They call it the "chitlin' circuit": a network of roadhouses and theaters across the South, where for decades mostly black musicians and comedians have played to mostly black audiences. But up North, if you wanted to hear Marvin "The Candy Licker" Sease or catch a play by Tyler Perry before he went Hollywood, you were probably out of luck — unless you went to Skippy White's Records.
The man born Fred LeBlanc opened his first record store in 1961, so he could have a sponsor for his fledgling R&B radio show on WILD-AM. He went on to be an New England outpost for soul music. Now, to celebrate his store's 50th anniversary, White is bringing one of the chitlin' circuit's stars, Roy C, to town on Saturday.
"Skippy's been selling my stuff since 'Shotgun Wedding,'" says Roy C, referring to his 1965 hit. (For the record, Roy C dismisses the term "chitlin' circuit," complaining that it evokes images of small juke joints rather than the large festivals he often headlines.)
How did Boston get on the circuit? "To generalize, most of the Southern soul fans here came to Boston from down South 30 or 40 years ago," explains White. Those customers go back for family reunions and return "asking for a record they say is big in Georgia, so we track it down. If a record couldn't get played on the radio, we'd play it here in the store, and people would find out about it that way. "
At one point the store, with its motto "Just Hum It," became a regional chain. White's street instincts led to him sell some of the earliest hip-hop cassettes, and he's run a succession of local gospel and R&B record labels whose outputs are prized by collectors.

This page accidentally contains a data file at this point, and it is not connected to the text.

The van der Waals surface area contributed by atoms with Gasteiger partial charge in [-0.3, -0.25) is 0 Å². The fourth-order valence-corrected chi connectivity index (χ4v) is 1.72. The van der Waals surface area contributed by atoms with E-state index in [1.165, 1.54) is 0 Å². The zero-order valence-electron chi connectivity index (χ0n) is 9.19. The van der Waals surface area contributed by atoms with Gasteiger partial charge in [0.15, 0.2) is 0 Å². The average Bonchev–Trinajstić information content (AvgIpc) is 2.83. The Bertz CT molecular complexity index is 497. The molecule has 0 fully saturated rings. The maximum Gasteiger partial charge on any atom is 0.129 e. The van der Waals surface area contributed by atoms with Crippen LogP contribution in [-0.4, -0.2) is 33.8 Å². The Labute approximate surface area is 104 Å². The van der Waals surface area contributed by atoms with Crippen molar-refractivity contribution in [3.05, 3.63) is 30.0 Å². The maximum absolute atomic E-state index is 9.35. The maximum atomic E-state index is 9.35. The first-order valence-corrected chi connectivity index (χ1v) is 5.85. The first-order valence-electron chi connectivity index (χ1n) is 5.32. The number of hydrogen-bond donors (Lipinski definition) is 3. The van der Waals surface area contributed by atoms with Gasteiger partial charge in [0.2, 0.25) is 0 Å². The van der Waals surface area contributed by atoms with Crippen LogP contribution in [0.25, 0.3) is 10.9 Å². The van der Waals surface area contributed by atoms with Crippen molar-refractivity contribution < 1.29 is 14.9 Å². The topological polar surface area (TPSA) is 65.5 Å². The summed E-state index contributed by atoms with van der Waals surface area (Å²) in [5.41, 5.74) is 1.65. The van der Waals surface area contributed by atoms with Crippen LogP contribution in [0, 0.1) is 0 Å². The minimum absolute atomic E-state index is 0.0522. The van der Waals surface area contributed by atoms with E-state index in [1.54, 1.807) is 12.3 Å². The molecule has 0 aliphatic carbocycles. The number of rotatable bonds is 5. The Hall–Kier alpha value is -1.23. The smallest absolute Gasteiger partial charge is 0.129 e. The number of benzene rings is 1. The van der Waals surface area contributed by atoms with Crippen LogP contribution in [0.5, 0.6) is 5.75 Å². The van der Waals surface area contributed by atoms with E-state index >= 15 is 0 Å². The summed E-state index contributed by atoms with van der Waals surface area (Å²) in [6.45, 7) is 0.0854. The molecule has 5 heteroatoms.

Today White owns just one store in Roxbury's Egleston Square. Despite dire times for music retailers, he has survived by specializing in niche genres like traditional gospel, which he says accounts for nearly a third of his sales, and Southern soul. His "Time Tunnel" show on Roxbury's unlicensed station Touch FM has a weekly "chitlin' circuit" segment. And White promotes gospel releases and concerts by renting out time on an AM signal for a Sunday-morning show.
Preston Lauterbach, author of The Chitlin' Circuit and the Road to Rock 'n' Roll, says the R&B scene has long included influential white disc jockeys. "But a white fellow being the glue of the black music community? That's rare."
The store's emphasis on black music didn't just reflect White's own taste. When he first started his business, he had been working at another store and noticed many potential black customers walking out empty-handed when the records they wanted weren't being stocked.
Boston doesn't see much chitlin' action these days. Many of the circuit's older stars, like Sease and blaxploitation film comedian Rudy Ray Moore, have passed away. Some wonder if Saturday's event won't be the last time a down-home Southern soul show happens in Dorchester.
Or maybe it'll inspire the next Skippy White to start booking younger Southern soul stars like Miss Jody and Sir Charles Jones. "All it takes is one passionate person," says Lauterbach, "a promoter, a record retailer, a jock, to share his or her passion and put a place on the chitlin' circuit map."
Roy C performs Saturday, November 5, at the Russell Auditorium in the George Washington Carver Lodge, 70 Talbot Avenue, Dorchester. For more information call 617.524.4500.